Now I’ll argue that Gomes was better than many give him credit for, but he was inconsistent, likely because of injury issues that he’s had over the course of his career. But in Perez, the Indians have a catcher that has been “major league ready” defensively since I started covering him at Kinston in 2011. In my first interview with Kinston manager Aaron Holbert that year, I asked him what he was looking forward to. He noted many players in that conversation, but he immediately put Perez on the radar.

“Not many people have been paying attention to Roberto Perez, but if you put a major league jersey on him today, he could defend with the best of them.”

Perez was 22 at the time.

I talked to Perez in 2013 while he was in Triple A Columbus, and what stood out in that brief interview was how much he talked about communication.

“What’s most special about playing this game is that I love talking to my guys. I love figuring out my guys, so I can make them as good as they can be on the mound. I’ve been lucky to work with Tremie (Chris) and Wallace (Dave) who have really helped me develop as a catcher.”

Every time I talked to him over the years, he used that phrase, “my guys,” to talk about his pitchers, and if you talk to the pitchers he’s worked with over the years, you hear the same sort of talk about him. Perez communicates, as well as Yan Gomes, if not better.

It will be interesting to see how that plays out over the year, and who Perez catches, vs. who Plawecki catches, and ultimately Haase, if they get a chance.

I do think offense takes a hit, just not as big as many thing. I do think the defense will take a step forward, and maybe this is where things will take a leap forward. The Indians’ catchers will walk more, strike out a little less, still be terrible on the basebaths, and still be a force to reckon with behind the plate.

What’s most important to note here is this: if Perez, Plawecki, and Haase are just as good as they’ve been, they aren’t that far from Gomes production. If they take any step forward at all, they’ll be as good, or better, at a fraction of the cost.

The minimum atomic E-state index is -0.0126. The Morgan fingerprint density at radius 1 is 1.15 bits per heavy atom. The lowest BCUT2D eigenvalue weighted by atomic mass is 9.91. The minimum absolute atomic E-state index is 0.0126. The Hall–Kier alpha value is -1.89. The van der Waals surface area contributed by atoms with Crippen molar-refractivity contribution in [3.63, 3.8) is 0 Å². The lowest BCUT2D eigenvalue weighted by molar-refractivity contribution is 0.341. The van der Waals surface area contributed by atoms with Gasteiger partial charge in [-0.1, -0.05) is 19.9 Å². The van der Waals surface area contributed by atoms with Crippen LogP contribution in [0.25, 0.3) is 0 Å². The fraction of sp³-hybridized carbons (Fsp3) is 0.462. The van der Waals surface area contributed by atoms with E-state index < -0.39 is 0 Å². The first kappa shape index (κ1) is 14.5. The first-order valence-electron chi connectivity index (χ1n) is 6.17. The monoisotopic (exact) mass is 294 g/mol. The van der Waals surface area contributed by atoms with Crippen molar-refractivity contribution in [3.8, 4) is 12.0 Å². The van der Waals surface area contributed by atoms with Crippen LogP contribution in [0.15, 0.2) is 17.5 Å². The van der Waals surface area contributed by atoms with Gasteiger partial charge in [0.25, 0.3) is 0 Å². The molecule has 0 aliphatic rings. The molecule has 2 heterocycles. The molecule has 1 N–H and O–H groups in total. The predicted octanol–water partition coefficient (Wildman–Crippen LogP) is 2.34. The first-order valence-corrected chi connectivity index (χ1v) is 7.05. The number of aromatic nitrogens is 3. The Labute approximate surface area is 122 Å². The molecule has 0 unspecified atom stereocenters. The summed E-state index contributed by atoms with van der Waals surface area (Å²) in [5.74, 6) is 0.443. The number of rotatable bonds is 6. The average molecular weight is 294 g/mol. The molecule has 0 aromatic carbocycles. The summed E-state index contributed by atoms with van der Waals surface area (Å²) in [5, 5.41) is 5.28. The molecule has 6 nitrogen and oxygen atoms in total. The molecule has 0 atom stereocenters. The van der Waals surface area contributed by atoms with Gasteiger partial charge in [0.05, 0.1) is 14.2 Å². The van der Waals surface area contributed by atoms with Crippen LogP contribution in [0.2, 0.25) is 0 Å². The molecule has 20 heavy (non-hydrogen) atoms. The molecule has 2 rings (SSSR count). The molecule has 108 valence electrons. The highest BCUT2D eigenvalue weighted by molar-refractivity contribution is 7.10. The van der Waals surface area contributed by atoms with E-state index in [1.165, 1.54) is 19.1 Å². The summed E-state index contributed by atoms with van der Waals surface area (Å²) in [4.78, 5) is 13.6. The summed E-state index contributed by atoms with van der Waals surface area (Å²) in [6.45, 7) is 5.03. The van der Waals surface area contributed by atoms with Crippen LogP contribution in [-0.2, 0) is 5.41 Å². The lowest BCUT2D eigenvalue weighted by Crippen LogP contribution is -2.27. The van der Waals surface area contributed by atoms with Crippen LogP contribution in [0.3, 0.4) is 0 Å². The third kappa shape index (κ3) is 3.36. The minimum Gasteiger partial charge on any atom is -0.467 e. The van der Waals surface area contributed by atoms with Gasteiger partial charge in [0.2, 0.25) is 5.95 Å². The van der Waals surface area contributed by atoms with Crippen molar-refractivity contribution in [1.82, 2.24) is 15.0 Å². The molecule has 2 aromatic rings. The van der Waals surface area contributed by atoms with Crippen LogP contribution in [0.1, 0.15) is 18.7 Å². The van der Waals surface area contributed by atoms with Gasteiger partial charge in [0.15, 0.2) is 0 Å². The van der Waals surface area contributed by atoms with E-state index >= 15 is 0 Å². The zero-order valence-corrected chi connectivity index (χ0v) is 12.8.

No, I don’t like to hear “fraction of the cost” on a contending team, but in the land of Indians’ baseball…such is life.

EHC’s positional previews starts off with the Indians’ catching possibilities in 2019. Mike Hattery and I dive into our normal positional pre-seasons studies, looking at Perez, Haase, Plawecki, and minor league depth.

1 reply »

  1. I agree with your analysis. The people who say the “sky is falling” because they traded Gomes forget how bad he was offensively in 2016 (30 wRc+) and the trend of his performance prior 2018. As you correctly point out, regression at his age is highly likely. The team also is to emphasizing players who are more selective at the plate to grind at bats. Gomes rarely walks and often struck out in 3 or 4 pitch at abats. I think the Indians looked at this trade as a chance to “Sell High” given the high probability of regression and the escalators in Gomes contract. The package they got to replenish AA and above players fit what they are trying to do. Rodriguez has a live arm and over 95 MPH fastball. He has started and relieved at the major league level. Johnson has some elite tools with his speed and arm, Andruw Montasario was already included in a deadline deal and is the type of guy you see included in the trades for rental players.. So in their minds they believe catcher may be a wash, they picked up a guy who is in the mix for 5th starter if they dealt Kluber or Bauer (or potential back end guy with a good fastball and plus curve), added a guy whose ceiling is hard to peg in Johnson, and added some capital for deadline deals .